Early symptoms of celiac disease

celiacThe early symptoms of celiac disease often appear the very first time that a person – who may or may not be an infant – is exposed to gluten. However, the symptoms may also develop much later after gluten exposure. The classic, early signs of this condition are diarrhea and loss of weight, which tend to occur during childhood as well – for instance following the introduction of solids like cereals.

Celiac disease symptoms


  • Chronic diarrhea.
  • Swollen abdomen.
  • Stomach pain.
  • Not gaining weight at a healthy pace.

Older children

  • Diarrhea.
  • Constipation.
  • Short stature.
  • Delayed puberty.
  • Neurologic issues (ADHD, learning disabilities, headaches, lack of muscle coordination).


  • Iron deficiency-induced anemia.
  • Osteoporosis.
  • Softening of bones.
  • Dermatitis herpetiformis.
  • Dental enamel damage.
  • Injury to nervous system.
  • Joint pain.
  • Decreased spleen functioning.
  • Acid reflux.
  • Heartburn.

The cause or causes of celiac disease have not been clearly established, but it has been associated with other conditions.

Risk factors for celiac disease include:

  • A family history of celiac disease or dermatitis herpetiformis.
  • Type 1 diabetes.
  • Down syndrome.
  • Turner syndrome.
  • Williams syndrome.
  • Sjogren’s syndrome.
  • Autoimmune thyroid disorder.
  • Microscopic colitis.
  • Selective immunoglobulin IgA deficiency.

Furthermore, it runs in the family, and like the 2003 movie of the same name the potential complications are not pretty. Complications such as:

  • Malnutrition.
  • Loss of calcium and bone density.
  • Infertility and miscarriage.
  • Lactose intolerance.
  • Cancer.

This is why it is so important to identify the early symptoms of celiac disease in order to diagnose and treat the condition. Some of the tests that can be used to diagnose this illness are:

  • Blood tests.
  • Endoscopy.
  • Capsule endoscopy.
  • Serologic tests.
  • Anti-tissue transglutaminase (tTG) antibodies.
  • Endomysial antibodies (EMA).
  • Deamidated gliadin peptide (DGP) antibodies.
  • Genetic screening tests.

The only treatment for celiac disease is to forgo gluten altogether. The main gluten offender is wheat, but many other foods contain the protein known as gluten, including but not limited to:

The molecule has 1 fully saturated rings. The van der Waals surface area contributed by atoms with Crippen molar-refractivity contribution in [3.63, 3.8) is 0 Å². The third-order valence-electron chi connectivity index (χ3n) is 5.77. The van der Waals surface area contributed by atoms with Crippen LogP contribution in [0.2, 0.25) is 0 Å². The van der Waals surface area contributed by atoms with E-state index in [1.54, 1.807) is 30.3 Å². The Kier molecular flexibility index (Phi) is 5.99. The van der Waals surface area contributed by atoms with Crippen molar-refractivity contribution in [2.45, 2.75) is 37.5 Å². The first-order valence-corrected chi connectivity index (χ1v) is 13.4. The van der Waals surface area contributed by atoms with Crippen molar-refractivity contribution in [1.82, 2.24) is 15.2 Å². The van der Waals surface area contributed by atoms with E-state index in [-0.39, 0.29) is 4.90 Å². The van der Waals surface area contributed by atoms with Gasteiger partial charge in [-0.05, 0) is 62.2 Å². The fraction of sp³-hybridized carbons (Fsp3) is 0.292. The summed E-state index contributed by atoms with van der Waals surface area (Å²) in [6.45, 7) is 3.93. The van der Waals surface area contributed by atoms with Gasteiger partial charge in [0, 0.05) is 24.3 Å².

• Barley.
  • Bulgur.
  • Durum.
  • Farina.
  • Graham flour.
  • Malt.
  • Rye.
  • Semolina.
  • Spelt.
  • Triticale.
  • Bouillons and broths.
  • Breading.  
  • Brown rice syrup.
  • Cake flour.
  • Caramel color.
  • Communion wafers.
  • Couscous.
  • Creamed or breaded vegetables.
  • Dextrin.
  • Dry roasted nuts.
  • Fried chicken.
  • French fries.   
  • Gravies and sauces.    
  • Imitation bacon, crab, or other seafood.
  • Luncheon and processed meats.
  • Malt or malt flavoring.
  • Marinades.
  • Matzo.
  • Modified food starch.
  • Non-dairy creamer.
  • Pastas.
  • Salad dressings.
  • Seasonings.
  • Some herbal teas and flavored coffees.
  • Soup mixes and canned soups.
  • Soy sauce and soy sauce solids.
  • Spreads, soft cheeses, and dips.
  • Stuffings.
  • Thickeners.
  • Udon noodles.
  • Wheat-free products containing barley or rye flour.    
  • Yogurts with wheat starch.

Conversely, basic foods allowed in a gluten-free diet include:

  • Fresh, plain meats.
  • Fish and poultry that aren't breaded, batter-coated or marinated.
  • Chicken.
  • Legumes.
  • Nuts.
  • Seeds.
  • Oils.
  • Milk.
  • Cheese.
  • Eggs.
  • Fruits.
  • Vegetables.
  • Most dairy products.
  • Potatoes.
  • Vegetables.
  • Wine and distilled liquors, ciders and spirits.
  • Amaranth.
  • Arrowroot
  • Buckwheat.
  • Sorghum.
  • Chickpeas.
  • Teff.
  • Corn.
  • Cornmeal.
  • Gluten-free flours (rice, soy, corn, potato, bean).
  • Pure corn tortillas.
  • Quinoa.
  • Rice.
  • Tapioca.

Additionally, a doctor or dietitian may prescribe vitamin and mineral supplements, for instance:

Related Read:

- Treatment and Tips on Celiac Disease